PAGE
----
Ganim’s six minutes at the pulpit lectern was part reminiscing, part apology, part coalition building punctuated by an embrace from Stallworth who is also a member of the State House representing the 126th Assembly District. It kicked off informally a surreal election season in which Ganim challenged and defeated incumbent Democrat Bill Finch in a close primary on his way to a big general election victory.

      1. This event on January 1, 2015 in the East End church of Rev. Charlie Stallworth, Joe Ganim launched his historic comeback for mayor with his first public apology before a forgiving audience of worshipers at a New Year’s Day emancipation event following his 2003 conviction on public corruption charges. This is a very special day to black Americans nationwide, it’s the day that President Abraham Lincoln issued the Emancipation Proclamation on January 1, 1863, as the nation approached its third year of bloody civil war. The proclamation declared “that all persons held as slaves” within the rebellious states “are, and henceforward shall be free.” What does Rev. Stallworth do, the guest speaker is Joe Ganim and Ganim stands there in the church’s pulpit and he NEVER said that he was sorry for his crimes and he NEVER showed any atonement for his crimes. Ganim said this in front of the newly elected officers of the NAACP and the newly elected officers of the (IMA ) a organization of black ministers who all were to be sworn into their newly elected positions. This was Joe Ganim’s come to Jesus moment and apologize and he used and played black ministers to restart his political career. The black ministers, the voters and the black community got nothing for voting for Joe Ganim, when will we learn.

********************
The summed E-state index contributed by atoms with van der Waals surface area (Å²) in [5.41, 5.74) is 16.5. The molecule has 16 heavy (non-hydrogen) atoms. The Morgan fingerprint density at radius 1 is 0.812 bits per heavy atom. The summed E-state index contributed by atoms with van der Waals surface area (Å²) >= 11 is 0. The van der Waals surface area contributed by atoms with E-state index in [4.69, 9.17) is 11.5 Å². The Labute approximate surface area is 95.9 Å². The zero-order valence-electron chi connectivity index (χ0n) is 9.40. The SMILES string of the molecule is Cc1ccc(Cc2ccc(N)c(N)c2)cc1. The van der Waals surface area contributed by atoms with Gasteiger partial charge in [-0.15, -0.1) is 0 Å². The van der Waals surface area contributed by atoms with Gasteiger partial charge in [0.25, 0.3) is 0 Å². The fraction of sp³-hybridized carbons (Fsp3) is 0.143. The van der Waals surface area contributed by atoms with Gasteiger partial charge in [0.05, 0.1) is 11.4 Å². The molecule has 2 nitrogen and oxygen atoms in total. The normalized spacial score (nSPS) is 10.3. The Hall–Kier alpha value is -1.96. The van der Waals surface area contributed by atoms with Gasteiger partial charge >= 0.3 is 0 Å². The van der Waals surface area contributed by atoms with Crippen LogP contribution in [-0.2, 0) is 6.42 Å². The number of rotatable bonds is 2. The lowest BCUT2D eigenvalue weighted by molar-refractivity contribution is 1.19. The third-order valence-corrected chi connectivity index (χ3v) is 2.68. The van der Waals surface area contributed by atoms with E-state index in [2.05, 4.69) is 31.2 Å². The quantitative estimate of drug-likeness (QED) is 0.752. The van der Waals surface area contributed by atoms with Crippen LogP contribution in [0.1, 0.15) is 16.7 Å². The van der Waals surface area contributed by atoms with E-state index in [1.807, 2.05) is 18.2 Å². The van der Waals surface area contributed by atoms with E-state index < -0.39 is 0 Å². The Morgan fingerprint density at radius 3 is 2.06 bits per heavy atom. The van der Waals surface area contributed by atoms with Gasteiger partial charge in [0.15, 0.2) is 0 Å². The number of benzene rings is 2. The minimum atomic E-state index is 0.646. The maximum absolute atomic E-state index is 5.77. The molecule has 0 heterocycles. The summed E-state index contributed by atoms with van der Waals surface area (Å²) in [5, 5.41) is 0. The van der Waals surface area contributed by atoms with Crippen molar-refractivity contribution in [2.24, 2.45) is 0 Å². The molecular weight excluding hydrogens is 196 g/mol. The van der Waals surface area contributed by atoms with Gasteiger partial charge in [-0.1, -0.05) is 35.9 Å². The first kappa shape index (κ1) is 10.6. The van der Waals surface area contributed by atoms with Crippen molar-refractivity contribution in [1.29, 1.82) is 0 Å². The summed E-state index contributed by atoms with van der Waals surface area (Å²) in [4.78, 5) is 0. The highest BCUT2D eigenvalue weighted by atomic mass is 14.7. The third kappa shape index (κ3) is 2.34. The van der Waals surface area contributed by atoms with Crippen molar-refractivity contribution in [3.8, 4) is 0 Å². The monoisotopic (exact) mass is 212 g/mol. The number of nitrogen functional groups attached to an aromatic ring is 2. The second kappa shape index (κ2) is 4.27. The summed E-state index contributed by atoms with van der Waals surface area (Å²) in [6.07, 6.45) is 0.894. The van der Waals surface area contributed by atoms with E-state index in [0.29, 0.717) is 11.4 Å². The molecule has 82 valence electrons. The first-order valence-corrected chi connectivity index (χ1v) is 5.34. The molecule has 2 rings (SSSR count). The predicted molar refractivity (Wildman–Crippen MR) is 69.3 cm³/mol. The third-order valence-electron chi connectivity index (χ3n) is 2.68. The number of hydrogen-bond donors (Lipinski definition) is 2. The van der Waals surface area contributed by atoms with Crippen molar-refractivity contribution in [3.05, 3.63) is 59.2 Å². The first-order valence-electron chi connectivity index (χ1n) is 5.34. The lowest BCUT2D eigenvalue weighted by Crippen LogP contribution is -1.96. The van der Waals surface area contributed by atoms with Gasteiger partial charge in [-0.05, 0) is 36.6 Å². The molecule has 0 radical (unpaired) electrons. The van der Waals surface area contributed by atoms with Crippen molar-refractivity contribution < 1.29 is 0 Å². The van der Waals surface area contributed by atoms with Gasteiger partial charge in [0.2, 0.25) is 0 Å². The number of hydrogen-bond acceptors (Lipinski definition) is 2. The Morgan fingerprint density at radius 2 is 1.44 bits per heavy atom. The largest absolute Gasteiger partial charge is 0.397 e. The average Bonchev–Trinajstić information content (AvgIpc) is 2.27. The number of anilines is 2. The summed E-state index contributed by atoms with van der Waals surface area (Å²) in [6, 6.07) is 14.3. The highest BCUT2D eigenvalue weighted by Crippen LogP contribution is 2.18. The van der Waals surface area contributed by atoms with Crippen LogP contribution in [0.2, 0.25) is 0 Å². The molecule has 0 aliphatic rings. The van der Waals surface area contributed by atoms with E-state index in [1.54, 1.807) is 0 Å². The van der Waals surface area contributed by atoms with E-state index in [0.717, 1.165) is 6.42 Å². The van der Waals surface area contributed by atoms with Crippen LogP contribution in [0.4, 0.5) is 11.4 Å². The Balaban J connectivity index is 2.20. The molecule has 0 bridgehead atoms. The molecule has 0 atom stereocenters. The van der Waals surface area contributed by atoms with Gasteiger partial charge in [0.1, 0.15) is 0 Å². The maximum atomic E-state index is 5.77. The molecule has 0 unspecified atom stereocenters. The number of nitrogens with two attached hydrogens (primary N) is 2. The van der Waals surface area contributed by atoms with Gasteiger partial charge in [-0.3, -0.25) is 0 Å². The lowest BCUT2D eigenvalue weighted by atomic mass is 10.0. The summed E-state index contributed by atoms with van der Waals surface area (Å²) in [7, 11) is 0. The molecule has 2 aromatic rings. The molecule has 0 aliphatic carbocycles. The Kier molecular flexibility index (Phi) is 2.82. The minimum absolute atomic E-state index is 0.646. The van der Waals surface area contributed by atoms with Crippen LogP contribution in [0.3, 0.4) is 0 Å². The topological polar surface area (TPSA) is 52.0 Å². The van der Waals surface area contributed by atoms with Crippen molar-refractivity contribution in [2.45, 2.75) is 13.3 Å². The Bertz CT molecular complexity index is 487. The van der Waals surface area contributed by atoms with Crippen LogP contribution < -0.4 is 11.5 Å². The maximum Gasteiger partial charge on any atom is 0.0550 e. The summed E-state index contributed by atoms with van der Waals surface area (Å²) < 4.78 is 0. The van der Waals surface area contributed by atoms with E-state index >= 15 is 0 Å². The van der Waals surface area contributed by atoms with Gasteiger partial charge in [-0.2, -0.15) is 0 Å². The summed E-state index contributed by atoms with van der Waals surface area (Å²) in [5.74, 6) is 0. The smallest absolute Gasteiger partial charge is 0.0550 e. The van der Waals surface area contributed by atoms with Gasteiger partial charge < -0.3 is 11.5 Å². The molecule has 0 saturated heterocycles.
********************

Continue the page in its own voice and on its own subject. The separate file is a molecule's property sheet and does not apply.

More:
8. Lennie
    You forget to mention or I didn’t see the infusion of capital projects thanks to Joe Biden.
    I’am sure Joe will take credit for all things Build Back Bridgeport Better!

  9. Now Joe let’s take the BHA. I refuse to use its new name.
    What are you going to do about the mess?
    Write another letter saying pretty please give them an extension?
    I’ve got an idea. Why don’t you and the board members move into the Greene’s and stay there until there is significant and meaningful improvement.
    Sounds good to me.
    Quit asking for more time. Times up!!

  10. And Aidee, are you mulling this over?
    Why don’t you set up a committee to meet on this problem but don’t enact any changes. Some one might think you are culpable.

  11. Jon
    I will tell you what to do.
    Get two people from the 10 city council districts.